The primary victim of the story is the daughter of the "Joint Chairman", the title bestowed for no discernible reason by the author on the Chairman of the Joint Chiefs of Staff. Despite this being a position that is fundamentally both political and powerful, this character is portrayed as ineffectual and incapable of calling in any significant favors. (At one point, the character is to be found sitting with the Director of the FBI and eight marines on a broken bridge in the middle of Montana, facing a hundred militia members, with no other significant backup.)
Similarly, the Director of the FBI finds himself with three agents and no local assistance attempting to rescue a kidnap victim held by a hundred armed men, even though there have been days to organize a team. There's a deeply unconvincing hand-wave at a justification which serves primarily as an insult to the intelligence of the reader.
The intermountain west is dotted with military bases of one sort and another, but for some reason the major locus of the military part of the story is at Peterson AFB in Colorado when the bad guys are known to be in northwestern Montana. There's even a helicopter search and rescue mission sent from Pete. At the time the book was written, Mountain Home AFB in Idaho had a full Air Combat Command Wing, with fighters, bombers, AWACS, and refueling aircraft. There's a short mention of Malmstrom AFB (a missile base) in Montana, but largely as a place that sends a Marine (!) helicopter late in the story. (And that doesn't even consider Hill AFB, FE Warren AFB, and Ellsworth AFB, not to mention Guard and Reserve units that are all closer.
The actions of the protagonist are curiously inconsistent. Early on, there are many occasions for Reacher to make a serious attempt to short-circuit the kidnapping, but he chooses to be passive for 2/3 of the book. When the writer decides that it's time for the action to start, much larger risks than those earlier are taken nonchalantly.
It takes days (reasonably) and many pages to travel from Chicago to NW Montana, but when the last gasp of the bad guys has been on the road for four hours or so on the way to San Francisco, the characters begin to despair. I suppose that if you're going to try to search a 400 mile radius with a single helicopter, despair isn't unreasonable. But since the targets of said bad guys are more than 1000 miles from their starting point, it's not as though time is especially critical. They don't bother to call in Highway Patrol assets, of course.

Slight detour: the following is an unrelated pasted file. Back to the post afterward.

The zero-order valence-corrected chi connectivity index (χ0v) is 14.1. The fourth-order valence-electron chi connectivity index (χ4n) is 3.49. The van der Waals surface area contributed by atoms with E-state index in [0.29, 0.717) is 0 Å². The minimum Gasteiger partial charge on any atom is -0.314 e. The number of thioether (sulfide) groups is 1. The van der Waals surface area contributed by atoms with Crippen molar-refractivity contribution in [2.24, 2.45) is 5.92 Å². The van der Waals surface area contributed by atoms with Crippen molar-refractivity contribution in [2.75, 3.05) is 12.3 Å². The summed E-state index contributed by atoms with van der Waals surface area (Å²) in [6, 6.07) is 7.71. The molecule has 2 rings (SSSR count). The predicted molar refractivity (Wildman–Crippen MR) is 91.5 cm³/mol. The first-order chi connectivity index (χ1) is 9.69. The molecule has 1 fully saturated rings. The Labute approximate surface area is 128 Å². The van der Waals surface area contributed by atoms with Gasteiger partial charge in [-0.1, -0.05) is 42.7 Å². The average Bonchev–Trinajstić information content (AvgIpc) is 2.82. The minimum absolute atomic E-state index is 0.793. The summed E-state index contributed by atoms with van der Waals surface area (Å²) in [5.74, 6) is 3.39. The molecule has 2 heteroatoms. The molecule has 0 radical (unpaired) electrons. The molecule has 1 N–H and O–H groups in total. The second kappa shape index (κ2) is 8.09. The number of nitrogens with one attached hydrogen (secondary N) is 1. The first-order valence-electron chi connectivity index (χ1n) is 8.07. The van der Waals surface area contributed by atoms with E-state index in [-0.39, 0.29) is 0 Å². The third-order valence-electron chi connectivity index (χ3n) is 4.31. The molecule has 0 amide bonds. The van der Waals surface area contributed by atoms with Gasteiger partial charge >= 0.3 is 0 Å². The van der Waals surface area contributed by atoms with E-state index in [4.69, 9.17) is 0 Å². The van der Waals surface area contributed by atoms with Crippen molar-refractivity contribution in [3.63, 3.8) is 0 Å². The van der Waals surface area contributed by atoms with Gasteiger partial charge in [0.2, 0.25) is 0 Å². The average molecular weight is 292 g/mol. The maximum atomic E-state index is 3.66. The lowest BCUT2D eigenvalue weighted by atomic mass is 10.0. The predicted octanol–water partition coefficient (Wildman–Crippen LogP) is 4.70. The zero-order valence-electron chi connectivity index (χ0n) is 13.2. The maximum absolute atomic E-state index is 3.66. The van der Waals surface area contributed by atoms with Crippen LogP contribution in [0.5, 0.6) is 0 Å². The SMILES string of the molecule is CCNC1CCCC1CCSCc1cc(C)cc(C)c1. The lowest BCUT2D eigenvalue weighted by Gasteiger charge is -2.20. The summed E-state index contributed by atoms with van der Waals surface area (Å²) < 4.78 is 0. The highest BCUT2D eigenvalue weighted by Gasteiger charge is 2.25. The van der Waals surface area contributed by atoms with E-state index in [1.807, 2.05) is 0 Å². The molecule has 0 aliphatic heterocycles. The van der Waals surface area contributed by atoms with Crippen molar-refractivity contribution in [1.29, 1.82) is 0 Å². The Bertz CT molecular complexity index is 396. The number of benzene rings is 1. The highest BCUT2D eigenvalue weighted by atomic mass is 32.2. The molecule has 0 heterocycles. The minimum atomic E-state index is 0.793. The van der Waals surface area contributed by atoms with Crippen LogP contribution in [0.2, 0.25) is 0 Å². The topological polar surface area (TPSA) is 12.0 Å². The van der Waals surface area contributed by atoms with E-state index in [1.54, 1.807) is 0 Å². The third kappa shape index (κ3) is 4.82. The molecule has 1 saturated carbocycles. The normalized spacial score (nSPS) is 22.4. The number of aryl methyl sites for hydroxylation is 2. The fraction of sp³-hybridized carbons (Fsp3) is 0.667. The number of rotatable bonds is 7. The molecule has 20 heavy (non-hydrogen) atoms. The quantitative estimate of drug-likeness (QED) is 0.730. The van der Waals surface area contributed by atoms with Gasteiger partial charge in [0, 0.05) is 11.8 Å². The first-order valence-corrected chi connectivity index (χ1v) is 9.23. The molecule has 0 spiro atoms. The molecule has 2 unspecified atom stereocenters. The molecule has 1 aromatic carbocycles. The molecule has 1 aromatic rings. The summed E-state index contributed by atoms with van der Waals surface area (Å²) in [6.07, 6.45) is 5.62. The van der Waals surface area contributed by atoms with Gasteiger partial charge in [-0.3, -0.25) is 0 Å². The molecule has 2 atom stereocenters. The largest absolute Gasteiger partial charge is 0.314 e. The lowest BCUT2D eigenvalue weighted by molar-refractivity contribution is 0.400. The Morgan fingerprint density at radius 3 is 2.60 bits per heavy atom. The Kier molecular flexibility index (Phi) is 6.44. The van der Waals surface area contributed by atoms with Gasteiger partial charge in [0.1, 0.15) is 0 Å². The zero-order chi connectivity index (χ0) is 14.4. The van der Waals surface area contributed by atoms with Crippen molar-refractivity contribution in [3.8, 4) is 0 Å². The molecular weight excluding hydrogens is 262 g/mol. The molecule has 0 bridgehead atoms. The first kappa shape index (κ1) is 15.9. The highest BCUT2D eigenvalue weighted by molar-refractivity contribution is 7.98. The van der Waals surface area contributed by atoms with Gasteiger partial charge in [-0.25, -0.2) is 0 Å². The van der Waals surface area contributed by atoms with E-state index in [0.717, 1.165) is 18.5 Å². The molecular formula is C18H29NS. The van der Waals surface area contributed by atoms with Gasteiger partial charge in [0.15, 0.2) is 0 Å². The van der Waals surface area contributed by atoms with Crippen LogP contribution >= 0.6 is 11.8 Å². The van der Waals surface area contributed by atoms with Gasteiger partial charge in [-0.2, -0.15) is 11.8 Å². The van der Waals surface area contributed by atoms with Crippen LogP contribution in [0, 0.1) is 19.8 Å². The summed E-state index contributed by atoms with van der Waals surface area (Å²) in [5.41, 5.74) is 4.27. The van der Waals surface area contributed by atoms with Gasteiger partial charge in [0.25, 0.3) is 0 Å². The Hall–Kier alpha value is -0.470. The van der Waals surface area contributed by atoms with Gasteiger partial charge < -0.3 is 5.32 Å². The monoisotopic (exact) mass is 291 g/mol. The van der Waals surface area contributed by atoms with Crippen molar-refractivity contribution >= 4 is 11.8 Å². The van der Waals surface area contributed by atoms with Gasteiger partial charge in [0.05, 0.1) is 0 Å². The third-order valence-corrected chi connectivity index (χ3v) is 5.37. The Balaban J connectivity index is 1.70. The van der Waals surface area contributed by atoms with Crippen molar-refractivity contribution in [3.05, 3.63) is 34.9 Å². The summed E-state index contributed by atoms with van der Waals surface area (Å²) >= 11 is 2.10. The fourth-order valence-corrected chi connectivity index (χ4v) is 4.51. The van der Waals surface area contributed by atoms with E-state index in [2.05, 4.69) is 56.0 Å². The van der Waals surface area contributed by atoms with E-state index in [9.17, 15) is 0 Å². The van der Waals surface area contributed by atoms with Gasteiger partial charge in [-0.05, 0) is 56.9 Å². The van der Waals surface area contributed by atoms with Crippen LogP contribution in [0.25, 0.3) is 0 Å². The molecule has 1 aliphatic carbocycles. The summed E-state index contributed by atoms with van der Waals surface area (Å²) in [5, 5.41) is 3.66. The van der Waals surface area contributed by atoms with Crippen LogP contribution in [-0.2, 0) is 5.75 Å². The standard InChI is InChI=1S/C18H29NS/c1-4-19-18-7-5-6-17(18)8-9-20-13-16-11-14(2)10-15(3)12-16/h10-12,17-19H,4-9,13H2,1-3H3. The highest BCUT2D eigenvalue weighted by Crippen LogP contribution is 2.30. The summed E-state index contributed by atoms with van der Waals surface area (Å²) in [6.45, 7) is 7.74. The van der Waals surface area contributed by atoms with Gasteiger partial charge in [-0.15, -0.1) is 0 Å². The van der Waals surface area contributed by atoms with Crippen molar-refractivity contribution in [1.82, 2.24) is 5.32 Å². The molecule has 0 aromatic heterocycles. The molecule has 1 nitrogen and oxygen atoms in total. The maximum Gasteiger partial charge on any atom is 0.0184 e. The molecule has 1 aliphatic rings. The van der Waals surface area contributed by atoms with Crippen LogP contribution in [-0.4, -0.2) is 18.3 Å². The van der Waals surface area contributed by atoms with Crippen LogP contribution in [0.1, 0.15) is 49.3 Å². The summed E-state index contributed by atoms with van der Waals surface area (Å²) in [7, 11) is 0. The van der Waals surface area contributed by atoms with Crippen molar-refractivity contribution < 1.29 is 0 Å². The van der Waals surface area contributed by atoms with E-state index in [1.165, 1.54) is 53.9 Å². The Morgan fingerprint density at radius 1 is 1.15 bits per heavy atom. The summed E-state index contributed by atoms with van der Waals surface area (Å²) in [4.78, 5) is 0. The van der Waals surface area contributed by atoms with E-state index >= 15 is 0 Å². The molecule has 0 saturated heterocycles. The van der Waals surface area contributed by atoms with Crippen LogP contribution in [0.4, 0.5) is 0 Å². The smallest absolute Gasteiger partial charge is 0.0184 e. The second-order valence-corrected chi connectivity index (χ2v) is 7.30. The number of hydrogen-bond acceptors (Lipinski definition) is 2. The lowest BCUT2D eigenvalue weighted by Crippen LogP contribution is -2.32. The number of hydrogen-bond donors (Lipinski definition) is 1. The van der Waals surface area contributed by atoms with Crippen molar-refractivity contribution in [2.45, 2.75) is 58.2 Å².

A ton of dynamite is dangerous enough to kill everything within a quarter mile when it's convenient for the writer, but is blown up from 70 yards away by a character in a helicopter without comment when that's convenient. And speaking of dynamite, I find it "fascinating" that a star FBI agent has no real idea of what it might be other than an explosive.
In fact there's a drumbeat of unconvincing writing throughout the book. For the sort of reader that likes this genre, the ridiculous characterization and fundamental misunderstanding of the military, law enforcement, western geography, ordnance, politicians ... in fact nearly everything mentioned in the book, is likely to be fatal to enjoyment.
If I had listened to this early Reacher before later installments I probably would not have continued the series. That is my way of saying, "hang in there folks, it gets better." While the story is helpful in that it fills in continuity blanks suffered by reading ahead in the series, the poor plot and character development by Child damages the story significantly. This time the bad guys weren't bad enough, smart enough, or tough enough. The story signaled the end at every turn but never dug into the details of the plot (which would have at least added depth), leading to a no surprise ending with no punch.
If you are a stalwart Reacher fan and missed this installment as I did because it was not previously available on Audible.com and want to fill in a couple of gaps then Die Trying may be worth the time. If those gaps don't bother you then move on and enjoy later installments with the Reacher we've come to love.